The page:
Consorting with Saints: Prayer for the Dead in Early Medieval France

Consorting with Saints: Prayer for the Dead in Early Medieval France

Consorting with Saints: Prayer for the Dead in Early Medieval France

Consorting with Saints: Prayer for the Dead in Early Medieval France

Synopsis

In this book, Megan McLaughlin explores the social and cultural significance of prayer for the dead in the West Frankish realm from the late eighth century through the end of the eleventh century. She argues that the primary function of funerary and commemorative rituals in the early middle ages was to sustain the dead as members of the Christian community on earth, and to link them symbolically with the community of saints in heaven.

Excerpt

During the funeral, when grief was fresh and concern for the well-being of the dead at its height, the corpse and the tomb became centers for a flurry of ritual activity. After the corpse had been buried this intense activity began to taper off until, with the mass of the first anniversary of death, the funerary rites proper came to an end. This did not mean that the dead were forgotten, however. One of the most striking features of late antique and early medieval liturgical history is the growth of nonfunerary prayer for the dead, prayer performed whether a death had occurred recently or not. Such services were not simple acts of intercession, independent of the other ritual activities of the church. They developed as part of the general expansion of the liturgy that began in late antiquity; throughout the early middle ages they were treated as an integral part of the regular round of prayer.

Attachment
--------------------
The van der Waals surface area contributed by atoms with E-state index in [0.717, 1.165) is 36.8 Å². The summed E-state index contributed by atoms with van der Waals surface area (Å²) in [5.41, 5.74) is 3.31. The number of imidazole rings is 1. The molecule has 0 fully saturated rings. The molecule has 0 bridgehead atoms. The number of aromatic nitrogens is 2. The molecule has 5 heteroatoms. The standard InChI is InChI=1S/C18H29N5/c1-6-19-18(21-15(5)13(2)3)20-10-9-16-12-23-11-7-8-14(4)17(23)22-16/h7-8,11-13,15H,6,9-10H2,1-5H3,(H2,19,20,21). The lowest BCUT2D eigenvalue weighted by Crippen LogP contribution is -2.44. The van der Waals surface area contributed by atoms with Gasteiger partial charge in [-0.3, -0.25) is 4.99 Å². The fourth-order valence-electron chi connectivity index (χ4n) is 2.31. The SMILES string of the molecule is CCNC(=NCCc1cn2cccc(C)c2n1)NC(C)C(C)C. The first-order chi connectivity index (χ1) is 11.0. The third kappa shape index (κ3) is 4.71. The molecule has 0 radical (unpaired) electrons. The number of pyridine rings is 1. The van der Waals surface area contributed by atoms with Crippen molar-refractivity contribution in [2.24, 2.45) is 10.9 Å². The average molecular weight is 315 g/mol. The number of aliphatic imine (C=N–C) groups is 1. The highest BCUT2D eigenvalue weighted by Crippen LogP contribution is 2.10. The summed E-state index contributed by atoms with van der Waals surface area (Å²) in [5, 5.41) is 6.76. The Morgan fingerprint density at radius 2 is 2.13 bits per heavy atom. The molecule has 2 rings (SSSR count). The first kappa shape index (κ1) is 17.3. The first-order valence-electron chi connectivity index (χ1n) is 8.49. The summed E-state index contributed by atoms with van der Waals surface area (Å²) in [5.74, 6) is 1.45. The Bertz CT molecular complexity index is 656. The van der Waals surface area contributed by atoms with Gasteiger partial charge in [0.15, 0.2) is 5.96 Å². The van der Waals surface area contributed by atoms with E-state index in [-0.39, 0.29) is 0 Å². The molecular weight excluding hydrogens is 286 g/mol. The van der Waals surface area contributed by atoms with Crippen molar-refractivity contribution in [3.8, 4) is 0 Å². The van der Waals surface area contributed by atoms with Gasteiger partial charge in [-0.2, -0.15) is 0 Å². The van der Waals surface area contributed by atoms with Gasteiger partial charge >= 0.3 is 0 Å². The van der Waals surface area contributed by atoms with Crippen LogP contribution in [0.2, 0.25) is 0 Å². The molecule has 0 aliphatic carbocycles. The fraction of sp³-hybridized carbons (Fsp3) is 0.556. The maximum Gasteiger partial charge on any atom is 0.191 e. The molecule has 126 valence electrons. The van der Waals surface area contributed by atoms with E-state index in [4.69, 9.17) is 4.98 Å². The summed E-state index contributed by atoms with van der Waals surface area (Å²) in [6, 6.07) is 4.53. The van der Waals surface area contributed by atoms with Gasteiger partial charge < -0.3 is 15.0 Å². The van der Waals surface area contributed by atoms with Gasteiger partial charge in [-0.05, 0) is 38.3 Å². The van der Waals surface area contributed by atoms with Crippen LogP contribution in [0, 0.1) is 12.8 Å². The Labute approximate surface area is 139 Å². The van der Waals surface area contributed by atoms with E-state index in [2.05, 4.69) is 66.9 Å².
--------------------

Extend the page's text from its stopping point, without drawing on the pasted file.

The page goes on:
THE EXPANSION OF THE LITURGY IN LATE ANTIQUITY

At the center of early Christian worship lay the celebration of the eucharist, the ritual meal within which Christ's redemptive sacrifice was reenacted. At first this seems to have been a deeply serious, but still relatively informal ceremony, conducted in a domestic setting with improvised prayers. In the first two centuries, it took place . . .

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